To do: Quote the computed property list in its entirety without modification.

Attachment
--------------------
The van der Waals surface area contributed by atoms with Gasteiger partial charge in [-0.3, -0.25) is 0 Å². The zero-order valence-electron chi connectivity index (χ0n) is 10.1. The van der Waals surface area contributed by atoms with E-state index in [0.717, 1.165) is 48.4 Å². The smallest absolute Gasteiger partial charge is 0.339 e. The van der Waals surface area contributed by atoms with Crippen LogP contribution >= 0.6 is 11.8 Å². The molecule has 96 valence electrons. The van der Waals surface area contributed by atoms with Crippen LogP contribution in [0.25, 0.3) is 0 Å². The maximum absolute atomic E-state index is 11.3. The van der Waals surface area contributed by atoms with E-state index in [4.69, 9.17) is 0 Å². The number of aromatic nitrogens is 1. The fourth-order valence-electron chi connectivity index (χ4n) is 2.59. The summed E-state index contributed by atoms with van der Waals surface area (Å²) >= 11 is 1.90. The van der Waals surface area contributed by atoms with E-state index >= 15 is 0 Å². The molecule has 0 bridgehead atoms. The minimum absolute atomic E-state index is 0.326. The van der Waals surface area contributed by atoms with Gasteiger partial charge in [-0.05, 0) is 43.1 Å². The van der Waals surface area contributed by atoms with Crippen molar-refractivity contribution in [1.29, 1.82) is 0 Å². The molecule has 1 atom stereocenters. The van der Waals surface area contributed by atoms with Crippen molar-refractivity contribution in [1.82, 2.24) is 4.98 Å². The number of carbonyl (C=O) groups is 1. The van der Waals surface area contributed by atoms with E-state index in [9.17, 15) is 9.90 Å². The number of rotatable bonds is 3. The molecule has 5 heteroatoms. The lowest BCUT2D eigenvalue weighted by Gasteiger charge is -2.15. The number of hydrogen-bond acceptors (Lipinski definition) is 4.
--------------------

The van der Waals surface area contributed by atoms with Gasteiger partial charge in [-0.3, -0.25) is 0 Å². The zero-order valence-electron chi connectivity index (χ0n) is 10.1. The van der Waals surface area contributed by atoms with E-state index in [0.717, 1.165) is 48.4 Å². The smallest absolute Gasteiger partial charge is 0.339 e. The van der Waals surface area contributed by atoms with Crippen LogP contribution >= 0.6 is 11.8 Å². The molecule has 96 valence electrons. The van der Waals surface area contributed by atoms with Crippen LogP contribution in [0.25, 0.3) is 0 Å². The maximum absolute atomic E-state index is 11.3. The van der Waals surface area contributed by atoms with E-state index in [4.69, 9.17) is 0 Å². The number of aromatic nitrogens is 1. The fourth-order valence-electron chi connectivity index (χ4n) is 2.59. The summed E-state index contributed by atoms with van der Waals surface area (Å²) >= 11 is 1.90. The van der Waals surface area contributed by atoms with E-state index >= 15 is 0 Å². The molecule has 0 bridgehead atoms. The minimum absolute atomic E-state index is 0.326. The van der Waals surface area contributed by atoms with Gasteiger partial charge in [-0.05, 0) is 43.1 Å². The van der Waals surface area contributed by atoms with Crippen molar-refractivity contribution in [1.29, 1.82) is 0 Å². The molecule has 1 atom stereocenters. The van der Waals surface area contributed by atoms with Crippen molar-refractivity contribution in [1.82, 2.24) is 4.98 Å². The number of carbonyl (C=O) groups is 1. The van der Waals surface area contributed by atoms with E-state index in [9.17, 15) is 9.90 Å². The number of rotatable bonds is 3. The molecule has 5 heteroatoms. The lowest BCUT2D eigenvalue weighted by Gasteiger charge is -2.15. The number of hydrogen-bond acceptors (Lipinski definition) is 4.